PHL 366 Lecture Notes - Lecture 5: Dialectic, Further Instructions, Concluding Unscientific Postscript To Philosophical Fragments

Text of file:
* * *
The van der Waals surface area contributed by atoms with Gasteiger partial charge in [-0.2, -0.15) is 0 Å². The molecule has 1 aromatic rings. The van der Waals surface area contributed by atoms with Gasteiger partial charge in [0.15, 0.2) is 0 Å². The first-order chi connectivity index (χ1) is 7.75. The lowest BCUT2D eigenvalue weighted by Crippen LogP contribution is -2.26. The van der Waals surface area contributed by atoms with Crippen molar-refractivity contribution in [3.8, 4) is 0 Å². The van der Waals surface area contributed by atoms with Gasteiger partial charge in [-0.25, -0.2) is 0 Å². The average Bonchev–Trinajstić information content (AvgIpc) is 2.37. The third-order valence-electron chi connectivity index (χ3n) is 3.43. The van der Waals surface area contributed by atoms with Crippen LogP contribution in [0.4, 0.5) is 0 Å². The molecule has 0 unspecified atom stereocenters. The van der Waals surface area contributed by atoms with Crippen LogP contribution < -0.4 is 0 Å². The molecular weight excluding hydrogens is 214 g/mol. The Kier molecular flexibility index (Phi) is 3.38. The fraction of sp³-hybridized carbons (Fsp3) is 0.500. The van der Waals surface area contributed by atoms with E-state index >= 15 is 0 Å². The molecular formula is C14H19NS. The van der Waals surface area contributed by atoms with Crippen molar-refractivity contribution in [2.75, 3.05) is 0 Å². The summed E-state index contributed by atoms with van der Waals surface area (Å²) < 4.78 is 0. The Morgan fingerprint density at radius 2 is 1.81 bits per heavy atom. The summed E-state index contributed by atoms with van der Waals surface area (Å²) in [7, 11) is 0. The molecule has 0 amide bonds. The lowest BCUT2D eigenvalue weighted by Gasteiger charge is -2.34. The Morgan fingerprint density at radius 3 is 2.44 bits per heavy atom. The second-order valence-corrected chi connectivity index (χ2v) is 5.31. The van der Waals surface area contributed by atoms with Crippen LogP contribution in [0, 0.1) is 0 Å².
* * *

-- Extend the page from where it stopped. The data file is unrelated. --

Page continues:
Henri de toulouse-lautrec (1864 1901) , box in the grand tier, The present age: a literary review: kierkegaard"s critique of a "reflective" age. The present age was written after kierkegaard had decided to abandon his life as a writer, and immediately following the corsair affair. The work is a book review based on denmark(cid:495)s first novel, written by thomasine following it -- a bourgeois, liberal democracy (cid:523)the (cid:883)84(cid:882)(cid:495)s(cid:524) -- both of which gyllembourg had. Gyllembourg"s book deals with the age of the french revolution (1789) and the age lived through. Gyllembourg presents a balanced perspective: both ages have their virtues and faults. Kierkegaard uses the characteristics of the revolutionary age to critique the present. The revolutionary age is characterized by passionate commitment to an ideal. The revolutionary age has many features that kierkegaard admires: decisiveness, resoluteness, willingness to risk oneself for one(cid:495)s beliefs. Note that kierkegaard is not making an ethical judgment about the political cause of revolutionaries.